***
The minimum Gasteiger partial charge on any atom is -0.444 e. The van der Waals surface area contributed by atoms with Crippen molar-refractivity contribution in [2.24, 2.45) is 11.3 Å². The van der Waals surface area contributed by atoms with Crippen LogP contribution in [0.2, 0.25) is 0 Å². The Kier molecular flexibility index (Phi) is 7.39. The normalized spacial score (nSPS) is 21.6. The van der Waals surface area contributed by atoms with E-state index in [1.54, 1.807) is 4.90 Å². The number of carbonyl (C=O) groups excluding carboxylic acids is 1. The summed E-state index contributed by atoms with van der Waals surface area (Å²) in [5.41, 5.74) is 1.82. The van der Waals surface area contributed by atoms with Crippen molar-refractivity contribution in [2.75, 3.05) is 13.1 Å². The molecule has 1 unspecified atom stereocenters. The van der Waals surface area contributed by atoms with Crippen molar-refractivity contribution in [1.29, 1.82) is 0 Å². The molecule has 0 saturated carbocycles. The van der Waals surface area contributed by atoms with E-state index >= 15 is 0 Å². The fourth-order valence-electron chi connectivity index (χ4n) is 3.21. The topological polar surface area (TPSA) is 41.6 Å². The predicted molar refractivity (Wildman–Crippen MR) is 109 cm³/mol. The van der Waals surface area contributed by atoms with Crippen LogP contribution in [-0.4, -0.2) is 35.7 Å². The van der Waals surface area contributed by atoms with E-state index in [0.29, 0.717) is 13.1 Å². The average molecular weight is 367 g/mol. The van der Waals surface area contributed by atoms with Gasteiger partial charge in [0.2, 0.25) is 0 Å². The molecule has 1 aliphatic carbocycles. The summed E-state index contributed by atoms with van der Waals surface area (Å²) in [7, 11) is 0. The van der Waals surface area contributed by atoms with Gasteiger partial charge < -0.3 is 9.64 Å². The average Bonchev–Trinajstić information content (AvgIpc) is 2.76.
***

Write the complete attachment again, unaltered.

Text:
The minimum Gasteiger partial charge on any atom is -0.444 e. The van der Waals surface area contributed by atoms with Crippen molar-refractivity contribution in [2.24, 2.45) is 11.3 Å². The van der Waals surface area contributed by atoms with Crippen LogP contribution in [0.2, 0.25) is 0 Å². The Kier molecular flexibility index (Phi) is 7.39. The normalized spacial score (nSPS) is 21.6. The van der Waals surface area contributed by atoms with E-state index in [1.54, 1.807) is 4.90 Å². The number of carbonyl (C=O) groups excluding carboxylic acids is 1. The summed E-state index contributed by atoms with van der Waals surface area (Å²) in [5.41, 5.74) is 1.82. The van der Waals surface area contributed by atoms with Crippen molar-refractivity contribution in [2.75, 3.05) is 13.1 Å². The molecule has 1 unspecified atom stereocenters. The van der Waals surface area contributed by atoms with Crippen molar-refractivity contribution in [1.29, 1.82) is 0 Å². The molecule has 0 saturated carbocycles. The van der Waals surface area contributed by atoms with E-state index >= 15 is 0 Å². The fourth-order valence-electron chi connectivity index (χ4n) is 3.21. The topological polar surface area (TPSA) is 41.6 Å². The predicted molar refractivity (Wildman–Crippen MR) is 109 cm³/mol. The van der Waals surface area contributed by atoms with Crippen LogP contribution in [-0.4, -0.2) is 35.7 Å². The van der Waals surface area contributed by atoms with E-state index in [0.29, 0.717) is 13.1 Å². The average molecular weight is 367 g/mol. The van der Waals surface area contributed by atoms with Gasteiger partial charge in [0.2, 0.25) is 0 Å². The molecule has 1 aliphatic carbocycles. The summed E-state index contributed by atoms with van der Waals surface area (Å²) in [7, 11) is 0. The van der Waals surface area contributed by atoms with Gasteiger partial charge < -0.3 is 9.64 Å². The average Bonchev–Trinajstić information content (AvgIpc) is 2.76.